Embryos enter in a phase which is called blastocyst 5-6 days after collecting the eggs. In this phase, embryos are consisted of two different groups of cells, an outer layer of cells surrounding the inner cell mass and a fluid-filled cavity which will form the placenta and inner cell mass which subsequently forms the embryo.
Image of a blastocyst at the 5th day (inner cell mass clustered inside and outer cell mass extending outside can be viewed).
Since a large number of quality embryos are achieved after the test tube baby, the embryos can be developed to this phase and transferred when test tube baby has failed for several times. This type of transfer is called “blastocyst transfer”.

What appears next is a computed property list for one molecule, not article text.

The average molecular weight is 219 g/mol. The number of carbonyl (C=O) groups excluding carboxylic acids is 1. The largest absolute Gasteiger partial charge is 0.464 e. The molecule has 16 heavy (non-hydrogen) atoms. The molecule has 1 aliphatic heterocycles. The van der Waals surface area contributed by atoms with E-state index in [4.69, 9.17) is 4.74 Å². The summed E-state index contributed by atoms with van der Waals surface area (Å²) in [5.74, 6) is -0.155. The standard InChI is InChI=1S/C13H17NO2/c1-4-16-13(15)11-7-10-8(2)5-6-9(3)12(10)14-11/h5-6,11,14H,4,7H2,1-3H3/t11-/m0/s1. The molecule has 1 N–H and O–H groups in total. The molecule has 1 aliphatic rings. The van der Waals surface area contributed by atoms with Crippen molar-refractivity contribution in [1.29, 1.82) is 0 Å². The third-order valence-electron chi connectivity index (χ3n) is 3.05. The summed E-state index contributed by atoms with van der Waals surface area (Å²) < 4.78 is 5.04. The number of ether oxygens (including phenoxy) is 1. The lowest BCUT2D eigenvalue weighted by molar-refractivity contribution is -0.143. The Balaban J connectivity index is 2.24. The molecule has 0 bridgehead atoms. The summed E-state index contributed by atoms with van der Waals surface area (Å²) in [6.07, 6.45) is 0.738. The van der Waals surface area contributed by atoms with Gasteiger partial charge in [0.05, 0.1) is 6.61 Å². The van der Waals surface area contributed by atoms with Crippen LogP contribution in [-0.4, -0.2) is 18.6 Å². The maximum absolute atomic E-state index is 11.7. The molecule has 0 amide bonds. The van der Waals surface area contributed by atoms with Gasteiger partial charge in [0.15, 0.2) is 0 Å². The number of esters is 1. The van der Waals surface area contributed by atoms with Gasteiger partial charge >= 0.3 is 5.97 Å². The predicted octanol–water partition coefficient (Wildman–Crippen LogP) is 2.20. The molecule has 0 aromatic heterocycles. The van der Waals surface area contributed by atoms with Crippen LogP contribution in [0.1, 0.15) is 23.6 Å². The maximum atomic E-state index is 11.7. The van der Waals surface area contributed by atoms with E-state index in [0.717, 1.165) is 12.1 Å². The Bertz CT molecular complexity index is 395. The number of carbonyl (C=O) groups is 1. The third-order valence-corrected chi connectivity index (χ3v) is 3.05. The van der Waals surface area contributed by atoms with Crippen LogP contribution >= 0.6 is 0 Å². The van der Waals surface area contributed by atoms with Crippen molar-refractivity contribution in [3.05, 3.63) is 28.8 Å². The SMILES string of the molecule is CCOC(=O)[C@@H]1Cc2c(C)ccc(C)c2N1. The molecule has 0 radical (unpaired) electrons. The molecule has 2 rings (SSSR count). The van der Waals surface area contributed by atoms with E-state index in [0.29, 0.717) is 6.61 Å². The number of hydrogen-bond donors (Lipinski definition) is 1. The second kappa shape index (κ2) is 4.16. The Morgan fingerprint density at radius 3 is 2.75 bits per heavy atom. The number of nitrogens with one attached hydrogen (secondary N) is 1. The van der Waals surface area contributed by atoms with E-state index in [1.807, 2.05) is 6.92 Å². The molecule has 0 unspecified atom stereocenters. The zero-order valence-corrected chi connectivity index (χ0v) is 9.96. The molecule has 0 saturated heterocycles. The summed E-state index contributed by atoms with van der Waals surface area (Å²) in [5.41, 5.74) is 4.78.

Whether patient is convenient for blastocyst transfer is decided depending on the patient age, the number and quality of embryos, and patient’s previous attempt to a test tube baby. If a blastocyst transfer is decided upon the couple’s consent, embryos are kept longer in the laboratory environment to allow formation of blastocyst. The achieved blastocysts are transferred into the mother’s uterus at the 5th or 6th day. It is possible to select more quality living embryos as the embryos can be monitored longer in the laboratory environment. Although the chance of the embryos to live longer in a laboratory environment gradually increases depending on the technological developments in the medium, the chance of an embryo to reach the blastocyst phase is around 50% with many other factors, e.g. genetic factors.